And so, as I struggled to find myself a place in Paoli and Philadelphia, I elected to date rather than spend all my time alone. I knew that I loved Linda, and she loved me. But it was impossible for me to tell at that point if we were meant to be together forever. We’d only been dating for nine months to that point, and I was only a year or so out from a relationship that damn near ate me alive. Let’s face it, love is a risk that some young men aren’t always ready to take. For many, it is a tarsnake on the journey to self-actualization. Part of me was running away from so many things in life. So I looked for connections on the fly.
On the last day of August, I wrote, “Let’s see where we can drag our hopes now. Drove to Valley Forge cause 1) I refused to beat it and 2) the sun was out and it was still cool 3) my energy level was high and strong 4) had the feeling or desperation that I’d meet somebody. There she was in green, by George. Pulled the car in, jumped up the hill and stood there, “Looking for a friend?” Her dog ran to me. Medium talk. Too lazy, it’s too nice to run right now. She’s a nurse. Neat legs. Thighs not flabby. Rides horses. Your time is now. Walk in the woods, She’s a people girl, not a nature girl. No mention of guy friends. No pressure. Me neither. “You going jogging now?” Yes. Phone number is ###-####. Karen is her name. I’might be being silly. Big fat zero?”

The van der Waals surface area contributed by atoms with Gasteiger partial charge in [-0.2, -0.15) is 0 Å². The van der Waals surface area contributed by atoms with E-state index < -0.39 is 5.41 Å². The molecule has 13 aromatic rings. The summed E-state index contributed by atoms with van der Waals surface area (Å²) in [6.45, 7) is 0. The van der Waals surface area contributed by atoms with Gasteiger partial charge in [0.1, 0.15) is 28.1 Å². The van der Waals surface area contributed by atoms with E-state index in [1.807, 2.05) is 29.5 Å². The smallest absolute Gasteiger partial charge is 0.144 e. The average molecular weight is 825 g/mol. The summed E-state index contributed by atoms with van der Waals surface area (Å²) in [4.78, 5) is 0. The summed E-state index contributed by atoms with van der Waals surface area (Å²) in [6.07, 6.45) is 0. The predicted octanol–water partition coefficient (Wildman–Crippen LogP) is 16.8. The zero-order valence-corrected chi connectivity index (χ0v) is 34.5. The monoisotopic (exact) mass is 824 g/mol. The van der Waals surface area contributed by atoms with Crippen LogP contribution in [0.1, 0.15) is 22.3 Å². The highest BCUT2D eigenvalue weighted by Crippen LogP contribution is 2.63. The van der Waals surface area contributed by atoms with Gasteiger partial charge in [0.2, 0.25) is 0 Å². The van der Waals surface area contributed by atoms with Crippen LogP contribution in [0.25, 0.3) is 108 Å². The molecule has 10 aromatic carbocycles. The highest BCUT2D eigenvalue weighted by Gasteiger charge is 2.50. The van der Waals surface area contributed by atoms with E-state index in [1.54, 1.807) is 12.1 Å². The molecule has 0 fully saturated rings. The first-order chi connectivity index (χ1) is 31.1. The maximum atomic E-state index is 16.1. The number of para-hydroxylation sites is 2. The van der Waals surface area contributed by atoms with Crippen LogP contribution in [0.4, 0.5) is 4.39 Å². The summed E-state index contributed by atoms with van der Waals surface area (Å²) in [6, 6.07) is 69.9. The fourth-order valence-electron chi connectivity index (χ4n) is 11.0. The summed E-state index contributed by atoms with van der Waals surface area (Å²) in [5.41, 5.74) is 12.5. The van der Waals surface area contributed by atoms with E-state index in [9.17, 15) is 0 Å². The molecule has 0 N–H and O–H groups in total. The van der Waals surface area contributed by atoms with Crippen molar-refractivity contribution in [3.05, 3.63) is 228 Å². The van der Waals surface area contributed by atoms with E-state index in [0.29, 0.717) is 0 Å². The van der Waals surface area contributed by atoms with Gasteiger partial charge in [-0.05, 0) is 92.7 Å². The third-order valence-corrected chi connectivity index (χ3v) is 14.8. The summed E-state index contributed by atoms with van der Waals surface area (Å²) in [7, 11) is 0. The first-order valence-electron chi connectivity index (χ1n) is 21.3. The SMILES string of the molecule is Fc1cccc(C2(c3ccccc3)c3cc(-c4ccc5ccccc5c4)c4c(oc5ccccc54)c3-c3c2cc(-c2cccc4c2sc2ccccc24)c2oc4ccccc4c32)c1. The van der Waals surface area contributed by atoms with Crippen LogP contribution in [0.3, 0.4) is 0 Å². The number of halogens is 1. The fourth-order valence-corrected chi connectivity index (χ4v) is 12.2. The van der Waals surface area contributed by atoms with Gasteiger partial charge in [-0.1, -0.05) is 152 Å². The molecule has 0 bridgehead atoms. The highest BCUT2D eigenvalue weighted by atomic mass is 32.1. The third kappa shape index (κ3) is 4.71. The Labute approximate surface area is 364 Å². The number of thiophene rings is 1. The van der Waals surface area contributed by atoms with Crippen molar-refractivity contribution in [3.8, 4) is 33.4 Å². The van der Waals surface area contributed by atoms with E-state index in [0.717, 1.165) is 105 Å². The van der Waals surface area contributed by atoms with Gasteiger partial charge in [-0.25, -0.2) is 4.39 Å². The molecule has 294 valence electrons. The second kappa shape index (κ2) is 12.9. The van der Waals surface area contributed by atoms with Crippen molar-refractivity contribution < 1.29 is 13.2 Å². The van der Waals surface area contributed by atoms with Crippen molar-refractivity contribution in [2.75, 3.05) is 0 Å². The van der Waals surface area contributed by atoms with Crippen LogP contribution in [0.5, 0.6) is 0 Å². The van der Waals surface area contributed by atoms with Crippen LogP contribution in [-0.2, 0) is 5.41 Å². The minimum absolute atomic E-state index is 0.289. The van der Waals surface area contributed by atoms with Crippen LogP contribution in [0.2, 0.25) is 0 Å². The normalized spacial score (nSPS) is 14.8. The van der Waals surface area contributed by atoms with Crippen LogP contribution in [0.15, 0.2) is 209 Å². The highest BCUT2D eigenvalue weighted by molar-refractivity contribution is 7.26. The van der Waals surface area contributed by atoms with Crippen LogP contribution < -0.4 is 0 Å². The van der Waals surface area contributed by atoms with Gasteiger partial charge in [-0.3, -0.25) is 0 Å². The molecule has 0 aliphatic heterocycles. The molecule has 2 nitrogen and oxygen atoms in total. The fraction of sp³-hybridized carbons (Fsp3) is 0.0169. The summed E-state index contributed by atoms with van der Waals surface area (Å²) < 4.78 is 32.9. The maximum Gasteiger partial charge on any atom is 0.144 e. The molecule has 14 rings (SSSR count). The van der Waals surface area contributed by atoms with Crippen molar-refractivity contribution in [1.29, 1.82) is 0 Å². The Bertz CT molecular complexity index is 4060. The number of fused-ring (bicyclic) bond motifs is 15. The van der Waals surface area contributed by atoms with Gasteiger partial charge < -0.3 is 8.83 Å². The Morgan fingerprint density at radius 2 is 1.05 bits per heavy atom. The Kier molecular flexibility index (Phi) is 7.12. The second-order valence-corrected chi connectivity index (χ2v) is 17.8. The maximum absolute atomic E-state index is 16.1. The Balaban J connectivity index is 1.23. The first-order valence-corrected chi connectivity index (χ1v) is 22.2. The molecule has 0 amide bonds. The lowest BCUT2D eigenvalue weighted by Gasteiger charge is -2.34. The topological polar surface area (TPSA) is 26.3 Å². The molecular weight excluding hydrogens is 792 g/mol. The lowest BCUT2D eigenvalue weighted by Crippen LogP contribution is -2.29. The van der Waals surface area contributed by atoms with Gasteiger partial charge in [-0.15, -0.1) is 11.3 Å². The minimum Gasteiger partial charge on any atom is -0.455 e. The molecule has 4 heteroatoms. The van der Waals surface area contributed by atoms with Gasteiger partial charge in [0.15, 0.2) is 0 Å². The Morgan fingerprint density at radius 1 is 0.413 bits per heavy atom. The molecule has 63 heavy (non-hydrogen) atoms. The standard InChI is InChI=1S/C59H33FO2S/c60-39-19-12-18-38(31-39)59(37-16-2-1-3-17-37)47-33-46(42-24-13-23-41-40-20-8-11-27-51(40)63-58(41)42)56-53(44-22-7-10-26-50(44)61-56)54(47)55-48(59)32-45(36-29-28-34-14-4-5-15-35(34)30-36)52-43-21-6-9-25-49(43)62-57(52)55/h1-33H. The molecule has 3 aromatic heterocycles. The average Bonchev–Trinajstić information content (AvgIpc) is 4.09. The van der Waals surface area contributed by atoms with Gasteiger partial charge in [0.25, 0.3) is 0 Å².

I can’t say that I am exactly proud of my vicissitudes in that era. On the other hand, I was showing courage in not letting circumstances out of my control grind me down. Running was the one thing carrying me through. Now I had to learn how to manage that much better. So I got on that train every day and made the whole work thing go the best I could. Then I came home and ran and painted and wrote my heart out. That’s all I really knew how to do.